22

I'm looking at a code line similar to:

sprintf(buffer,"%02d:%02d:%02d",hour,minute,second);

I think the symbolic strings refer to the number of numeric characters displayed per hour, minute etc - or something like that, I am not entirely certain.

Normally I can figure this sort of thing out but I have been unable to find any useful reference searching "%02d %01d" on google. Anyone able to shed some light on this for me?

  • 2
    sprintf is C, not Java? – Noel M Jul 31 '10 at 10:26
  • It is also present in C++, and many other C-like languages. – AlexanderMP Jul 31 '10 at 10:30
  • Adding to AlexanderMP comment (to help search engines) it also is used the same way in R the sprintf {base} function is a wrapper for the C function. – RGF Dec 13 '17 at 16:22
21

http://www.cplusplus.com/reference/clibrary/cstdio/printf/

the same rules should apply to Java.

in your case it means output of integer values in 2 or more digits, the first being zero if number less than or equal to 9

43

Instead of Googling for %02d you should have been searching for sprintf() function.

%02d means "format the integer with 2 digits, left padding it with zeroes", so:

Format  Data   Result
%02d    1      01
%02d    11     11
  • 1
    2 digits or more may be more clear – teek Sep 5 '17 at 9:42
26

They are formatting String. The Java specific syntax is given in java.util.Formatter.

The general syntax is as follows:

   %[argument_index$][flags][width][.precision]conversion

%02d performs decimal integer conversion d, formatted with zero padding (0 flag), with width 2. Thus, an int argument whose value is say 7, will be formatted into "07" as a String.

You may also see this formatting string in e.g. String.format.


Commonly used formats

These are just some commonly used formats and doesn't cover the syntax exhaustively.

Zero padding for numbers

System.out.printf("Agent %03d to the rescue!", 7);
// Agent 007 to the rescue!

Width for justification

You can use the - flag for left justification; otherwise it'll be right justification.

for (Map.Entry<Object,Object> prop : System.getProperties().entrySet()) {
    System.out.printf("%-30s : %50s%n", prop.getKey(), prop.getValue());
}

This prints something like:

java.version                   :                                 1.6.0_07
java.vm.name                   :               Java HotSpot(TM) Client VM
java.vm.vendor                 :                    Sun Microsystems Inc.
java.vm.specification.name     :       Java Virtual Machine Specification
java.runtime.name              :          Java(TM) SE Runtime Environment
java.vendor.url                :                     http://java.sun.com/

For more powerful message formatting, you can use java.text.MessageFormat. %n is the newline conversion (see below).

Hexadecimal conversion

System.out.println(Integer.toHexString(255));
// ff

System.out.printf("%d is %<08X", 255);
// 255 is 000000FF

Note that this also uses the < relative indexing (see below).

Floating point formatting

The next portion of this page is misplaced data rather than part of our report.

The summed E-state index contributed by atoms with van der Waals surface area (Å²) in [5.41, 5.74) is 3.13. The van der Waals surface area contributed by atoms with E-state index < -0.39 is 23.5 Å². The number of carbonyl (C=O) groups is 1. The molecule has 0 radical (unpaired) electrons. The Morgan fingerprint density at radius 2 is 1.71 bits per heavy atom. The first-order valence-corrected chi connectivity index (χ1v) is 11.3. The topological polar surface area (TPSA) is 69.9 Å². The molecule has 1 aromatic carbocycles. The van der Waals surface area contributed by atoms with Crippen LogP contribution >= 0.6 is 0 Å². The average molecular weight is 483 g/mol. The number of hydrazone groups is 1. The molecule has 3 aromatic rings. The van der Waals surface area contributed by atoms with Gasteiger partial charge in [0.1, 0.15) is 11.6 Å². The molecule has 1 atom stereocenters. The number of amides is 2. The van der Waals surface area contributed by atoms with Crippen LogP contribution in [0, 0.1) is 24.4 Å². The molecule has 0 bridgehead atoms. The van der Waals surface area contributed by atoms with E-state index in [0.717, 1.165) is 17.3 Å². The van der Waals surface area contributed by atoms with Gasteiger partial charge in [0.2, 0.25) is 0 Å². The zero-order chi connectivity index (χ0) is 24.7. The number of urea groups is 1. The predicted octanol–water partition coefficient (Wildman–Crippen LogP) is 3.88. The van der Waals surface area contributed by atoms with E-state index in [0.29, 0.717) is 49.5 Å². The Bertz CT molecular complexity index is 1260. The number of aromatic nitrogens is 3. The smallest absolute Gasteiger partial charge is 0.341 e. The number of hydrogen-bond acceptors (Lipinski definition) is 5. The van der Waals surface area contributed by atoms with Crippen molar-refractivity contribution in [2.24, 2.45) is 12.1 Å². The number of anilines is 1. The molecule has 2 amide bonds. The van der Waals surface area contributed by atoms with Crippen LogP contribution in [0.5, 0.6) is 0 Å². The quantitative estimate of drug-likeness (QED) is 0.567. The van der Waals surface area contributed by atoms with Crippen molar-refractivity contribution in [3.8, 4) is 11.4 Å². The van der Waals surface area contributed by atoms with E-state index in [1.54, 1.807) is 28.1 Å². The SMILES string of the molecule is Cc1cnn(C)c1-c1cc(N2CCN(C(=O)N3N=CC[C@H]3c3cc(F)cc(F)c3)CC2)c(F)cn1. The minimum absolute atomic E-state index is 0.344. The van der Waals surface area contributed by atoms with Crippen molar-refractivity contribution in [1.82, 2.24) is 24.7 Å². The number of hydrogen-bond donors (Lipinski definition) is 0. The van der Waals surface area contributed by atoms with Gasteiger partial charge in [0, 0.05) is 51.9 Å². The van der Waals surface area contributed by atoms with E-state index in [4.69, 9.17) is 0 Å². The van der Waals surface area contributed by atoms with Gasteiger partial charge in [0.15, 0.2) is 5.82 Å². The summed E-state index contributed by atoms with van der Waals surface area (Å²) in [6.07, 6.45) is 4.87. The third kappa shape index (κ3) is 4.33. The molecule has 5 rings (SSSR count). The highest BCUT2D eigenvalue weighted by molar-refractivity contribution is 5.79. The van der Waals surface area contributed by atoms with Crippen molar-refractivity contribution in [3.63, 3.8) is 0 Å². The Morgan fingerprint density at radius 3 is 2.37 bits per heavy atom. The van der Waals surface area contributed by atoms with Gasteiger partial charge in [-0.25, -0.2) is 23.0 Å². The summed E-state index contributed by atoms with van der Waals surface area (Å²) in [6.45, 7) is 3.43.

System.out.printf("%+,010.2f%n", 1234.567);
System.out.printf("%+,010.2f%n", -66.6666);
// +01,234.57
// -000066.67

For more powerful floating point formatting, use DecimalFormat instead.

%n for platform-specific line separator

System.out.printf("%s,%n%s%n", "Hello", "World");
// Hello,
// World

%% for an actual %-sign

System.out.printf("It's %s%% guaranteed!", 99.99);
// It's 99.99% guaranteed!

Note that the double literal 99.99 is autoboxed to Double, on which a string conversion using toString() is defined.

n$ for explicit argument indexing

System.out.printf("%1$s! %1$s %2$s! %1$s %2$s %3$s!",
    "Du", "hast", "mich"
);
// Du! Du hast! Du hast mich!

< for relative indexing

System.out.format("%s?! %<S?!?!?", "Who's your daddy");
// Who's your daddy?! WHO'S YOUR DADDY?!?!?

Related questions

  • great info thanks! – dRef90 Jul 31 '10 at 11:51
0

The answer from Alexander refers to complete docs...

Your simple example from the question simply prints out these values with 2 digits - appending leading 0 if necessary.

0

http://en.wikipedia.org/wiki/Printf#printf_format_placeholders

The article is about the class of printf functions, in several languages, from the 50s to this day.

0

% is a special character you put in format strings, for example in C language printf and scanf (and family), that basically says "this is a placeholder for something else, not to be printed/read literally."

For example, a (%02d) in a format string for printf is a placeholder for an integer variable that will be printed in decimal (%02d) and padded to at least two digits, with zeros if necessary.

The actual integer is supplied by you in an an argument to the function, e.g. printf("%02d",5); would print 05 on screen, (%01d) also works similarly

Same hold for Java and other languages too :)

Your Answer

By clicking “Post Your Answer”, you agree to our terms of service, privacy policy and cookie policy

Not the answer you're looking for? Browse other questions tagged or ask your own question.